Ancestry: A Novel by Simon Mawer
New York. Other Press. 2022. 419 pages.
Anyone who’s been to a large family gathering has heard memories turned into stories, stories in which the teller has enlarged on the known facts. We appreciate and tolerate the storytellers because without what they add, the memory would likely not stick in our minds and the story would fall flat. Hence the appeal of a novel in which the author presents the facts he has unearthed but regularly reminds the reader that he has had to create thoughts, dialogue, and actions that quite possibly did not occur. The reader is led to consent to his creations for the sake of the story.
Simon Mawer has shown a fondness for founding his fiction on historical events. His most acclaimed novel, The Glass Room (2009), focuses on the experiences of the Jewish upper class, represented by the character of an industrialist who flees with his family to Switzerland to escape Nazi expansion into his country. In Trapeze (2012), the experiences of female agents in Occupied France are memorialized through the fictional career of a woman sent to persuade a nuclear scientist to escape to England.
What’s different in Ancestry is the foregrounding of documented research and the narrative voice of the researcher. The voice is Mawer’s as he sorts through the available records and imagines the lives of his nineteenth-century ancestors. As titled, the book is a novel but built on the materials and personal involvement more characteristic of a memoir.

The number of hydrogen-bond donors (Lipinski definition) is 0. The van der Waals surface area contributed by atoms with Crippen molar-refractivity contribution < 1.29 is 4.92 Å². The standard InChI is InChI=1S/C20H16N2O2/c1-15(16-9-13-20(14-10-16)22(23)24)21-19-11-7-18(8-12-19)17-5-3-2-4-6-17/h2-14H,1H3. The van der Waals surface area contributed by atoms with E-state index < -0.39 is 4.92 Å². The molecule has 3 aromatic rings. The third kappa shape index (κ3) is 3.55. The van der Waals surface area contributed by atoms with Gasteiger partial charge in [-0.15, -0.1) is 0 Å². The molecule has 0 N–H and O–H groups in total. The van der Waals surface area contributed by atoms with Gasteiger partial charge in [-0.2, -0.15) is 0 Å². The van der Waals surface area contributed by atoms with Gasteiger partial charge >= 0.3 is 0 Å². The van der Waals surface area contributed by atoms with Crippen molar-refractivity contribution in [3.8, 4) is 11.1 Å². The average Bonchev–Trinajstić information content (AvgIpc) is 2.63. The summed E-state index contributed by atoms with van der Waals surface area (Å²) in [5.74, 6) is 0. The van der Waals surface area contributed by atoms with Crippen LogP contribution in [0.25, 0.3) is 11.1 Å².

Just to remind us that Ancestry is a novel, in part 3, Mawer relates a family legend about one of his ancestors, a housemaid, who bore a child fathered by her employer. Then he creates three different stories to narrate how that might have occurred. Impressive is the fact that given the previous development of her character, each account is plausible.
The featured male ancestors seem typical: Abraham Block escapes poverty by becoming a seaman on freighters; George Mawer becomes a soldier in the “Queen’s Own” 50th Regiment. The few facts about their lives, drawn from various registries and newspapers, allow the author to enlarge, to develop life at sea and life in barracks and on the battlefield for Englishmen in the 1850s. Their lives are incorporated into the drama of history, often presented with grim humor.
The wives left behind, Naomi Lulham Block and Ann Scanlon Mawer, emerge as more interesting as they endure pregnancy, bear and raise children, and wait for news of their husbands. Because neither the shipping companies nor the army allowed for a portion of men’s wages to be designated for their wives, both women had to work to provide for their families, to avoid “becoming a burden” on the parish or having to move to a workhouse.
Though their stories are less dramatic and less documented, the women are more vivid for having to choose between hard options. Unlike their husbands, their lives are not made somewhat secure by regular rations, shelter, and those serving with them; their thoughts are not limited by automatic obedience to regulations, operational necessities, and orders from superiors. They have to fend for themselves; the author fends for them, lifting their lives out of obscurity. It seems appropriate that Mawer would dedicate the novel to these two wives, thus imagined, “who would otherwise be forgotten.”
The alternation between the dramatic history of sailors on ships or soldiers on the battlefield in Crimea, on one hand, and the strong characterizations of the wives in England, on the other, is quite engaging. It is a modern way of telling that preserves the balance of attention to both the individual and the environment or society that was so characteristic of the best realism of the nineteenth century.
W. M. Hagen
Oklahoma Baptist University